Saturn is one of the few planets that is easily spotted with a trained eye, but a telescope reveals its wonders in more detail. It is easily found with a telescope by those who know the best time and location to seek it out. As of 2014, in the Northern hemisphere, it appears between Antares and Mars, in the constellation of Libra. In the latter part of the year, it can be seen best in late evening, around 10 p.m. Using a telescope with a 2.4 inch aperture is advised.Know More
During the second half of 2014, viewing from the Northern Hemisphere, Saturn is best seen at its high point around 10 p.m. During this time, it appears amidst the constellation Libra near two of Libra's moderately bright stars, Zubenelgenubi and Zubeneschamali.
If you've chosen the right time, spotting the golden-colored Saturn is easy. As of late 2014, it's visible between two noteworthy markers in the sky: the bright star Antares on one side with the reddish Mars and the bluish white star Spica on the other.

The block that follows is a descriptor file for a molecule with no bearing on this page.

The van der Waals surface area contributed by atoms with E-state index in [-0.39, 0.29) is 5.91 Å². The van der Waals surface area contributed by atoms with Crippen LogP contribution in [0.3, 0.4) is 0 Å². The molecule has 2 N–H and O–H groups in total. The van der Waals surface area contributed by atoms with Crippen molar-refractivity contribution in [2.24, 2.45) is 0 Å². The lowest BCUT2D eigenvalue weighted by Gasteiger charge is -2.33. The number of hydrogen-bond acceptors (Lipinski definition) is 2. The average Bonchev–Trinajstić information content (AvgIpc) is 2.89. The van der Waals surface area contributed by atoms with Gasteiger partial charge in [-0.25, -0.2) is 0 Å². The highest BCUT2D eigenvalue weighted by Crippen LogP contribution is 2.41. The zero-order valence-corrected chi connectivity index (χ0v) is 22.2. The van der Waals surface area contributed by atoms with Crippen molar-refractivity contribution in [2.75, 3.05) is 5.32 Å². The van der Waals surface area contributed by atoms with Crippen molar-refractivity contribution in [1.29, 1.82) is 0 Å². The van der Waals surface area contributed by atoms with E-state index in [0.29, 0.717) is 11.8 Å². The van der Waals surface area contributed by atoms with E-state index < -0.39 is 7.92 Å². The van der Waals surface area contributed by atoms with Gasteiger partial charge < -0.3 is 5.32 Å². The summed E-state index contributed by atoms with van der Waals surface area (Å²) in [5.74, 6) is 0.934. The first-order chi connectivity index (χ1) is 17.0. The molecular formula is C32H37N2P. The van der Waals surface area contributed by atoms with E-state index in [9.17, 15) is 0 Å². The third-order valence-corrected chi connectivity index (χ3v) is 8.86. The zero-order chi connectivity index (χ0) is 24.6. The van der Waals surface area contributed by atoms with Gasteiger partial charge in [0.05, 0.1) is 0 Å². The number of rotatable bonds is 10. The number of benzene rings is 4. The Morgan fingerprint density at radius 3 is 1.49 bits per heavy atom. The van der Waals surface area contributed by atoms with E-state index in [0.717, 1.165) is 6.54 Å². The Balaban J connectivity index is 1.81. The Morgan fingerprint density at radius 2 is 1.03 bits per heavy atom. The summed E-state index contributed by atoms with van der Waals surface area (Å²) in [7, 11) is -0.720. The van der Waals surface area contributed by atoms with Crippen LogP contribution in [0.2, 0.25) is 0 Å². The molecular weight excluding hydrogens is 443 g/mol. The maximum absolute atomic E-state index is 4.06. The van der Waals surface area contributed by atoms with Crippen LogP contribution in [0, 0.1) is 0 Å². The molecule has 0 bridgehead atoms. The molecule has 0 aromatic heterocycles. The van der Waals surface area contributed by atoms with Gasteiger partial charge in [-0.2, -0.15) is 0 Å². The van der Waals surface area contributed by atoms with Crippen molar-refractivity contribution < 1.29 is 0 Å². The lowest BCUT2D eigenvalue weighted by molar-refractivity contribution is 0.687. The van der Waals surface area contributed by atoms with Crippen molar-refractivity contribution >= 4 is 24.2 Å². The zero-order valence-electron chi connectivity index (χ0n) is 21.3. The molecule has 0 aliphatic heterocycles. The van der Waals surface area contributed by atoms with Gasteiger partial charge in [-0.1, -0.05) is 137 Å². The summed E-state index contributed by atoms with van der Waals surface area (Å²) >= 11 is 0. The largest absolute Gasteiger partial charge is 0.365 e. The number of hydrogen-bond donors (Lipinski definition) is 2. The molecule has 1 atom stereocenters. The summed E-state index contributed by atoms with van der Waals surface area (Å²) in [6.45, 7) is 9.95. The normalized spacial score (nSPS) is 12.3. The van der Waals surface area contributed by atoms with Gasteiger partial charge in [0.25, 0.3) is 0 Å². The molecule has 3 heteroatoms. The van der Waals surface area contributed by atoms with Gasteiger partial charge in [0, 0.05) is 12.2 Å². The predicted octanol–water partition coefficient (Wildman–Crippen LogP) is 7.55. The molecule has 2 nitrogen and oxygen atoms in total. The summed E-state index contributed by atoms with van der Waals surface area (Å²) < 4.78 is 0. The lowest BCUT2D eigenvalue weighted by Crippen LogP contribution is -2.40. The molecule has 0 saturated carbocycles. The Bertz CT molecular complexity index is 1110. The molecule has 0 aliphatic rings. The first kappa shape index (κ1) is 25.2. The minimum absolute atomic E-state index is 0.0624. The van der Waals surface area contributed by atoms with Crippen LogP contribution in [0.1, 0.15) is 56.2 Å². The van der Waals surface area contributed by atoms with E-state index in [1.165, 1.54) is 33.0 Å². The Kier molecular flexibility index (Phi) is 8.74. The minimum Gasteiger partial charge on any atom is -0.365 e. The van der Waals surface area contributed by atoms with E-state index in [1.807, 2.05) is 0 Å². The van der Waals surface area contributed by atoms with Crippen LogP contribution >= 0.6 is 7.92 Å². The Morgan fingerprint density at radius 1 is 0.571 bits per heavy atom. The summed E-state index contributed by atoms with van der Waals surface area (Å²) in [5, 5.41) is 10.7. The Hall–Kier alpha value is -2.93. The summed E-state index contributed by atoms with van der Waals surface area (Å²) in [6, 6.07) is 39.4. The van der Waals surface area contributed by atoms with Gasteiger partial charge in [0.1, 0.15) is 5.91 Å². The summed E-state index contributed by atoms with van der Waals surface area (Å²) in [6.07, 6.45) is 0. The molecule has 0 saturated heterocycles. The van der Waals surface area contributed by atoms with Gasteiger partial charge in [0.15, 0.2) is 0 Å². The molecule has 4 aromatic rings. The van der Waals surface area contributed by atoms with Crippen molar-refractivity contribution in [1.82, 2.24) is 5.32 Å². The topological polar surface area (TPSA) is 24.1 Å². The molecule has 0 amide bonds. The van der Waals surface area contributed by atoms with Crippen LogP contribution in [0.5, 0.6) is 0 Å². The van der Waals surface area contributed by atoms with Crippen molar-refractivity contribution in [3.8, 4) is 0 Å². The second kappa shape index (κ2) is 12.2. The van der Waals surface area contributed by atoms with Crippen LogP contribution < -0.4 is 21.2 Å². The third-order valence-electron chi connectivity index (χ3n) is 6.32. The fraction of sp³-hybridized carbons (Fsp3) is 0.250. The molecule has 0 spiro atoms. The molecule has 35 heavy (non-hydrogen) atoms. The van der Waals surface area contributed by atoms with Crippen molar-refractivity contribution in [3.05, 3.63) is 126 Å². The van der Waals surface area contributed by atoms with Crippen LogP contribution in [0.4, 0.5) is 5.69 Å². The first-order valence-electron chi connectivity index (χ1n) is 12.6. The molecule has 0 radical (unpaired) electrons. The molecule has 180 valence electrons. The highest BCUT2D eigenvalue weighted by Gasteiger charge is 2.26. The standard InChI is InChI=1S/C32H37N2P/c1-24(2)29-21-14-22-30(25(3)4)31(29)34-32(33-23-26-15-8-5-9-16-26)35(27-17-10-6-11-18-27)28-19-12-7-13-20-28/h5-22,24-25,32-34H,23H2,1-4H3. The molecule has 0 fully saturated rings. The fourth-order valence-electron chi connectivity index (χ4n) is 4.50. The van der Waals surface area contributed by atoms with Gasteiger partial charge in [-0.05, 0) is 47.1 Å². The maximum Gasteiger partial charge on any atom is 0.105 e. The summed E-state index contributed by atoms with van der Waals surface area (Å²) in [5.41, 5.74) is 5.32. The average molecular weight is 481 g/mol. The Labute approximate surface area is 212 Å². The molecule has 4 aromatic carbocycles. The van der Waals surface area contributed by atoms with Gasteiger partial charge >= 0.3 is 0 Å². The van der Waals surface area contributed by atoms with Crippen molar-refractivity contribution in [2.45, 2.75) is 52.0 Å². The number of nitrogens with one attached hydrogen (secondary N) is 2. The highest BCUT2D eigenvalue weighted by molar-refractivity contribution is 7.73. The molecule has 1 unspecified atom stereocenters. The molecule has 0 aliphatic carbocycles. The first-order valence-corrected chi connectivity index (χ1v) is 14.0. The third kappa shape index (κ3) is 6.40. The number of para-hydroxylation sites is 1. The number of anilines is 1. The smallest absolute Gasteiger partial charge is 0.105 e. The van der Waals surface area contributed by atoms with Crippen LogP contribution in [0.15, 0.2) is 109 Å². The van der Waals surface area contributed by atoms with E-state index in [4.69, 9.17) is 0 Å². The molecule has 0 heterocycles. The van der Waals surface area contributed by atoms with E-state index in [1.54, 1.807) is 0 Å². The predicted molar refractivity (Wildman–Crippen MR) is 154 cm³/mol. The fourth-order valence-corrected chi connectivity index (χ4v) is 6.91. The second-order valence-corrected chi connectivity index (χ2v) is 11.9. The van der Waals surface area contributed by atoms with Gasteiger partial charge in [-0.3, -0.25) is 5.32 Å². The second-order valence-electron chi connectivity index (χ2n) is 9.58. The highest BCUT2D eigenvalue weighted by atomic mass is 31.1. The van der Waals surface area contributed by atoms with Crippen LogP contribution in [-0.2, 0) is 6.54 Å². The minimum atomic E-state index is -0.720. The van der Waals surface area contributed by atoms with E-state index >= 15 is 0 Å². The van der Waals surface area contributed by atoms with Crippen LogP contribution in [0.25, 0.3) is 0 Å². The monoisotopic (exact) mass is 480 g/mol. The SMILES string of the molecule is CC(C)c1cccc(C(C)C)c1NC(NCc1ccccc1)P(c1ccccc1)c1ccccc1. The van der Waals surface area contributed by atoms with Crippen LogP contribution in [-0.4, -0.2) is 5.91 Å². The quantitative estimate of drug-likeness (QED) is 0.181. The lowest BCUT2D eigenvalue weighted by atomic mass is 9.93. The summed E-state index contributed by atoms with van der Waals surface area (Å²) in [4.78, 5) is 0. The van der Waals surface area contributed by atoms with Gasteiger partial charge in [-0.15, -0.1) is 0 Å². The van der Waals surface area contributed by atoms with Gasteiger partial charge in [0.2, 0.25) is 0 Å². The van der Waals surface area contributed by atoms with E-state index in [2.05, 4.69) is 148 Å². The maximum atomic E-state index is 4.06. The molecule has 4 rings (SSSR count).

Although Saturn is visible to the naked eye, a telescope allows for a much more detailed look. A lens with a 2.4-inch aperture reveals Saturn's rings, the dark Cassini Division that splits the ring system into the outer ring A and inner ring B, and Saturn's largest moon, Titan.
The only planets that have rings are Saturn, Jupiter, Uranus and Neptune. Saturn has seven major rings with gaps and divisions between the rings; Jupiter has three faint rings; Uranus has 13 rings; and Neptune has six rings.Full Answer >
The diameters of the planets are as follows: Mercury is 3,032 miles; Venus is 7,521 miles; Earth is 7,926 miles; Mars is 4,222 miles; Jupiter is 88,846 miles; Saturn is 74,898 miles; Uranus is 31,763 miles; Neptune is 30,778 miles. As a result, the largest planet by diameter is Jupiter and the smallest is Mercury.Full Answer >
Saturn is much less dense than Jupiter because Saturn has much less mass than Jupiter, but it is only slightly smaller in terms of volume. In fact, Saturn is only about a third as dense as Jupiter is.Full Answer >
While the distance between Saturn and the sun varies depending on Saturn's location along its orbit, it averages a distance of 886 million miles from the sun. Saturn is 838 million miles from the sun at the closest point in its orbit and 938 million miles away at its farthest.Full Answer >